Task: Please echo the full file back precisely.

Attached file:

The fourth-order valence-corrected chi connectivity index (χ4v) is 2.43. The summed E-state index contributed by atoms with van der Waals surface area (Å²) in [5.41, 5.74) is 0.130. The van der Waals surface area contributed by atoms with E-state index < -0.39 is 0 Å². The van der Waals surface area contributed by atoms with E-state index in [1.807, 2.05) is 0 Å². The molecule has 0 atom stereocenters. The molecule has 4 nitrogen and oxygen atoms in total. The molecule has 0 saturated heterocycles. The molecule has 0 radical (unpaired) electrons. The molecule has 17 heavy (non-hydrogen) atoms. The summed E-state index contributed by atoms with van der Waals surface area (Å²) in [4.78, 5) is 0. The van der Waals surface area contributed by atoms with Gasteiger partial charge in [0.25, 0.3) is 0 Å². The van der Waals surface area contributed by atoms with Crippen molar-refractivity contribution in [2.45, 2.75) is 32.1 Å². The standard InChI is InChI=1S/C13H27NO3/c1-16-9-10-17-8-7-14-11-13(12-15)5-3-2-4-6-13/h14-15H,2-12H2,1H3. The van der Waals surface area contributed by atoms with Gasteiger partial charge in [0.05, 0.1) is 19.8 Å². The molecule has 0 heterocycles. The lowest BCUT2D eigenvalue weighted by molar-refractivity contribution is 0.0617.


The fourth-order valence-corrected chi connectivity index (χ4v) is 2.43. The summed E-state index contributed by atoms with van der Waals surface area (Å²) in [5.41, 5.74) is 0.130. The van der Waals surface area contributed by atoms with E-state index < -0.39 is 0 Å². The van der Waals surface area contributed by atoms with E-state index in [1.807, 2.05) is 0 Å². The molecule has 0 atom stereocenters. The molecule has 4 nitrogen and oxygen atoms in total. The molecule has 0 saturated heterocycles. The molecule has 0 radical (unpaired) electrons. The molecule has 17 heavy (non-hydrogen) atoms. The summed E-state index contributed by atoms with van der Waals surface area (Å²) in [4.78, 5) is 0. The van der Waals surface area contributed by atoms with Gasteiger partial charge in [0.25, 0.3) is 0 Å². The van der Waals surface area contributed by atoms with Crippen molar-refractivity contribution in [2.45, 2.75) is 32.1 Å². The standard InChI is InChI=1S/C13H27NO3/c1-16-9-10-17-8-7-14-11-13(12-15)5-3-2-4-6-13/h14-15H,2-12H2,1H3. The van der Waals surface area contributed by atoms with Gasteiger partial charge in [0.05, 0.1) is 19.8 Å². The molecule has 0 heterocycles. The lowest BCUT2D eigenvalue weighted by molar-refractivity contribution is 0.0617.